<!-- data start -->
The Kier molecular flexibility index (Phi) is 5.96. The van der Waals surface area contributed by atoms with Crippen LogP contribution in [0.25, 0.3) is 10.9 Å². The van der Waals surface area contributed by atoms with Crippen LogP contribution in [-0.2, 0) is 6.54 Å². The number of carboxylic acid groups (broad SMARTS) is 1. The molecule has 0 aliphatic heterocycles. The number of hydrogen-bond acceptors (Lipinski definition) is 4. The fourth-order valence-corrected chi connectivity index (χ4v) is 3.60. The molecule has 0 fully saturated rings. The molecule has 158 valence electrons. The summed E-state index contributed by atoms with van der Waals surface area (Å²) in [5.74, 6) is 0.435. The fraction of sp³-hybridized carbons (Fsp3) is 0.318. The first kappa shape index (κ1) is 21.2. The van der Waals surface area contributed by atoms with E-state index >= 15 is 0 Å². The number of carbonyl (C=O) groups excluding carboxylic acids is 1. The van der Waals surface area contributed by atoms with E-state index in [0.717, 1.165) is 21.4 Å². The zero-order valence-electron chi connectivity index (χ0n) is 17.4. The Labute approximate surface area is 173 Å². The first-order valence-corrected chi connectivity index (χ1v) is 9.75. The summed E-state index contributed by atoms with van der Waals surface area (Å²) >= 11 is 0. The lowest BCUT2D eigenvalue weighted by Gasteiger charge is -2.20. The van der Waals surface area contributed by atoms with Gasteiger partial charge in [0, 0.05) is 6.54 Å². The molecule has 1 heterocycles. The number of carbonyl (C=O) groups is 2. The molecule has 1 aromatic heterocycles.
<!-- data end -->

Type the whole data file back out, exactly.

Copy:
The Kier molecular flexibility index (Phi) is 5.96. The van der Waals surface area contributed by atoms with Crippen LogP contribution in [0.25, 0.3) is 10.9 Å². The van der Waals surface area contributed by atoms with Crippen LogP contribution in [-0.2, 0) is 6.54 Å². The number of carboxylic acid groups (broad SMARTS) is 1. The molecule has 0 aliphatic heterocycles. The number of hydrogen-bond acceptors (Lipinski definition) is 4. The fourth-order valence-corrected chi connectivity index (χ4v) is 3.60. The molecule has 0 fully saturated rings. The molecule has 158 valence electrons. The summed E-state index contributed by atoms with van der Waals surface area (Å²) in [5.74, 6) is 0.435. The fraction of sp³-hybridized carbons (Fsp3) is 0.318. The first kappa shape index (κ1) is 21.2. The van der Waals surface area contributed by atoms with E-state index >= 15 is 0 Å². The number of carbonyl (C=O) groups excluding carboxylic acids is 1. The van der Waals surface area contributed by atoms with E-state index in [0.717, 1.165) is 21.4 Å². The zero-order valence-electron chi connectivity index (χ0n) is 17.4. The Labute approximate surface area is 173 Å². The first-order valence-corrected chi connectivity index (χ1v) is 9.75. The summed E-state index contributed by atoms with van der Waals surface area (Å²) >= 11 is 0. The lowest BCUT2D eigenvalue weighted by Gasteiger charge is -2.20. The van der Waals surface area contributed by atoms with Gasteiger partial charge in [0, 0.05) is 6.54 Å². The molecule has 1 heterocycles. The number of carbonyl (C=O) groups is 2. The molecule has 1 aromatic heterocycles.